It may come across as anomalous to some readers that there are American citizens who are Muslims and are even passionate enough about their faith to want to protect it, even at the expense of flouting the laws. America has a long history of Islam in the black American community, starting with the emergence of the Nation of Islam—a group of militant Black Americans who profess what many mainstream Muslims would consider heretical Islamic religious beliefs.

The group was founded in 1930 by a certain Wallace Fard Muhammad. Upon his death, Elijah Muhammad took over reigns of the organization. Among the many prominent Black American Muslim activists the organization produced was the late Malcolm X and Louis Farrakhan, the current head of the organization. (I will write a separate article some other time about the Nation of Islam and how its teachings differ from mainstream Islam).

However, it was not followers of the Nation of Islam that broke into Arab liquor stores last November; it was another more mainstream African-American Muslim group that goes by the name of Your Black Muslim Bakery. It is a community institution initiated by a certain Yusuf Bey, a well-known Black Muslim leader who died of cancer in 2003. The bakery sells Islamic books along with baked goods, and has won praise for creating jobs for young men from poor African -American communities.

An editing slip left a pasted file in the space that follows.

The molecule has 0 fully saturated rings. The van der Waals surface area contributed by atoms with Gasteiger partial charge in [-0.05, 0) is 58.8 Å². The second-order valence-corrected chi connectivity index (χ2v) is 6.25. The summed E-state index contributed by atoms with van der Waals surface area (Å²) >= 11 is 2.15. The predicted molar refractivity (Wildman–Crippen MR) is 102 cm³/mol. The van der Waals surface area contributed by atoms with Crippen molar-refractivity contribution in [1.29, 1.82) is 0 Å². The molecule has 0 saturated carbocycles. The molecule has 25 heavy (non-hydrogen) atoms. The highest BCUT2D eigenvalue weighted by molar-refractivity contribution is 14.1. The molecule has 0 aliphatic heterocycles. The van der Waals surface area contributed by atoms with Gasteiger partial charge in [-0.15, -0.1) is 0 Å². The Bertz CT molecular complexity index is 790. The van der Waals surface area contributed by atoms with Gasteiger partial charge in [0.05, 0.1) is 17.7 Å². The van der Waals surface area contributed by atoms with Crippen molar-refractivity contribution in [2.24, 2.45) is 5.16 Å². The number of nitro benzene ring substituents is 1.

Bey's 19-year-old son, Yusuf Bey IV, led the group of young African-American Muslims who smashed to smithereens all the alcoholic drinks sold in the Arab shops in Oakland, California. He, along with four others, is now facing charges of hate crime and vandalism. The images of seven others were caught on store security cameras, and are being searched by the police.

What was curious, some would say instructive, in the invasion of the shops, which was caught on tape and shown on national television here, was that no one was kidnapped. (No connection has yet been made between the kidnap of a shop attendant I talked about earlier and this incident). No goods were stolen. The vandals just wanted to make a point: Stop selling alcohol to fellow Muslims.

This event draws attention to a lot of issues, not least the furtive sybaritic lavishness that Arabs in America not only indulge in but “export” to morally susceptible and economically disaffiliated Black neighborhoods. I do not by this suggest, in the least, that all Arabs here are hedonistic and sell alcohol (incidentally the etymology of that word is Arabic!).

However, given that they are Muslims, it is difficult to ignore the oddity of Arab immigrants dominating the liquor-selling business in many towns and cities in America.